Critical Overview

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Last Updated on May 8, 2015, by eNotes Editorial. Word Count: 564

Wyatt is considered the first of the great Elizabethan poets. His experiments with new formats, especially regarding meter and measure, were very influential in inspiring the great English poets who followed later in the sixteenth century, such as Sir Philip Sidney, Edmund Spenser, and, of course, William Shakespeare. Wyatt did...

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Wyatt is considered the first of the great Elizabethan poets. His experiments with new formats, especially regarding meter and measure, were very influential in inspiring the great English poets who followed later in the sixteenth century, such as Sir Philip Sidney, Edmund Spenser, and, of course, William Shakespeare. Wyatt did not publish his poems, but he did circulate them within the Tudor court, where they were read and enjoyed. As a reflection of Wyatt's importance in the English literary canon, several new editions of his poetry were published in the last thirty years of the twentieth century, offering important insight into his work. Among the best are Collected Poems of Sir Thomas Wyatt, edited by Kenneth Muir and Patricia Thomson (1969); Sir Thomas Wyatt: Collected Poems, edited by Joost Daalder (1975); and Sir Thomas Wyatt: The Complete Poems, edited by Ronald A. Rebholz (1981).

In the introduction to his edition of Wyatt's poems, Joost Daalder observes that "Wyatt's poems now enjoy greater critical esteem than at almost any time since his death." Daalder recognizes that in the past Wyatt was often "severely attacked for his supposed lack of prosodic skill," but that is no longer the case. Indeed, much of that earlier criticism was directed at Wyatt's lack of smoothness in his use of iambic pentameter, but Daalder explains that Wyatt was striving not for smoothness but for originality. Regarding the criticism that Wyatt only imitated other poets, notably Petrarch, or was just a translator of poems into English, Daalder notes that Wyatt was a poet "whose style bears the stamp of his own personality." Even in his translations, Wyatt demonstrates a uniqueness that reflects his experience as a courtier and diplomat. Further, Daalder suggests that "originality is perhaps overvalued in our age"; that is, the translation of any literature into English was much valued in Wyatt's time, and so he did not need to perceive himself as an "original poet" in the same way that modern poets might. Daalder also mentions that some critics fault Wyatt because the actual phrasing in some of his poems lacks originality, but, according to Daalder, "we should not admire something because it is new or old, but because it is intrinsically important and appealing."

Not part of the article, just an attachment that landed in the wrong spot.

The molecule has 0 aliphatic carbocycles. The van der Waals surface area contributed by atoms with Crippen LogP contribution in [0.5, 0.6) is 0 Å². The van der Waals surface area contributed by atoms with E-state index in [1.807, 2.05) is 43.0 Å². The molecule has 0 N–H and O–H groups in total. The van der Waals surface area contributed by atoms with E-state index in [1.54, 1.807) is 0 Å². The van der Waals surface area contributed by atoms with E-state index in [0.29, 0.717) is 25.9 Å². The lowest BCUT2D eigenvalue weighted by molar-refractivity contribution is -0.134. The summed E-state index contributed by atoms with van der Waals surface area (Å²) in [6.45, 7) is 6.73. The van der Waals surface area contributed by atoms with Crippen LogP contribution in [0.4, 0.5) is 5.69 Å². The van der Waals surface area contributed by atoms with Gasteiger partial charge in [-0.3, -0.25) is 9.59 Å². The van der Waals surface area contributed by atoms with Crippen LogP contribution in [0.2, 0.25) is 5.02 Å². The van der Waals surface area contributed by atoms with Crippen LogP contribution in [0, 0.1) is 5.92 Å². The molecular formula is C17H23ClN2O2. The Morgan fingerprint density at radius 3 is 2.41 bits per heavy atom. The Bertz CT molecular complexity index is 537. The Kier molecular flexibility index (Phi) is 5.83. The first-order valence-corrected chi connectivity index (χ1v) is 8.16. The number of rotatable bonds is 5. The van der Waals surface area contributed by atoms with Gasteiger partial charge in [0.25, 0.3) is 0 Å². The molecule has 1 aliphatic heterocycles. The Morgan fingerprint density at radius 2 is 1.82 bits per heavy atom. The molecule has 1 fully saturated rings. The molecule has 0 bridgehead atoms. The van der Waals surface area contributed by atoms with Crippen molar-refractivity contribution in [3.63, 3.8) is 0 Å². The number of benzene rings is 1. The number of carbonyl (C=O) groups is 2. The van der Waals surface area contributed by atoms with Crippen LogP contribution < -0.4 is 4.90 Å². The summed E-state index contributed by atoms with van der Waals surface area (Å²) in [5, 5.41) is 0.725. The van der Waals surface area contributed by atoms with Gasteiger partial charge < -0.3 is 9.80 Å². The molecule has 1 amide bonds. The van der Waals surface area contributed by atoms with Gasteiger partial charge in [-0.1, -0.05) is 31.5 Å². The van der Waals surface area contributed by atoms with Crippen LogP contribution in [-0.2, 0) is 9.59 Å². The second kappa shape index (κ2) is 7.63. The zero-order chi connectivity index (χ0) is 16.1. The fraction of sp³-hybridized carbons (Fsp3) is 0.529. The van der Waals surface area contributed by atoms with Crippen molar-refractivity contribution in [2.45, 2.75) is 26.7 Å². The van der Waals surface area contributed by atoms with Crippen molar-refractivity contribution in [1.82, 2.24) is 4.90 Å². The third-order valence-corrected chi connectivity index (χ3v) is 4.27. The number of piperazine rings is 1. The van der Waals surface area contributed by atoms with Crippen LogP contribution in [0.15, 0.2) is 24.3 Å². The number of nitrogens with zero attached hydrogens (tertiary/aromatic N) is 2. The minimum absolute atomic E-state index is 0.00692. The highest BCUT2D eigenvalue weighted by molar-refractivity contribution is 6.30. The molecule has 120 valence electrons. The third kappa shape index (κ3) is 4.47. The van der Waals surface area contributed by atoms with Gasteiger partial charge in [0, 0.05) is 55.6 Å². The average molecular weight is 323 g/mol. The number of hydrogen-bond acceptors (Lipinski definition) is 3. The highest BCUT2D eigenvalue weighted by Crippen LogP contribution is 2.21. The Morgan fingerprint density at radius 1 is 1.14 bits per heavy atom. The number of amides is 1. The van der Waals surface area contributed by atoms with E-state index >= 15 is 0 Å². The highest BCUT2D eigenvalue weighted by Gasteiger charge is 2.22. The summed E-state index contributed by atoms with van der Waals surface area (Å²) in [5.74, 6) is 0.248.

In the first chapter of Imitating the Italians: Wyatt, Spenser, Synge, Pound, Joyce, Reed Way Dasenbrock refers to Wyatt as the "first great English Petrarchan," conveying how important he was in influencing other poets, especially the greatest poets of the English Renaissance. According to Dasenbrock, Wyatt deserves greater admiration than has been forthcoming from literary scholars; he argues that Wyatt's "translations and imitations of Petrarch created a tradition of (and a form and language for) writing love sonnets in English, which later culminated in the great sonnet sequences of Sidney, Spenser, and Shakespeare." That is, Dasenbrock sees Wyatt's imitations of Petrarch as critical contributions to Elizabethan poetry. Indeed, in the early sixteenth century, poets were expected to imitate the great masters of the past "in accordance with the Italian Renaissance canons of imitation that Petrarch himself established." Dasenbrock perceives that in altering the sonnet format, Wyatt "transforms all of these poems into his own highly personal poems of lament and reproach," and as a result "these poems of Wyatt have great intensity and power." He asserts that Wyatt's "interest in and work with Petrarch's poetry, in short, was one of the seeds of the English Renaissance."

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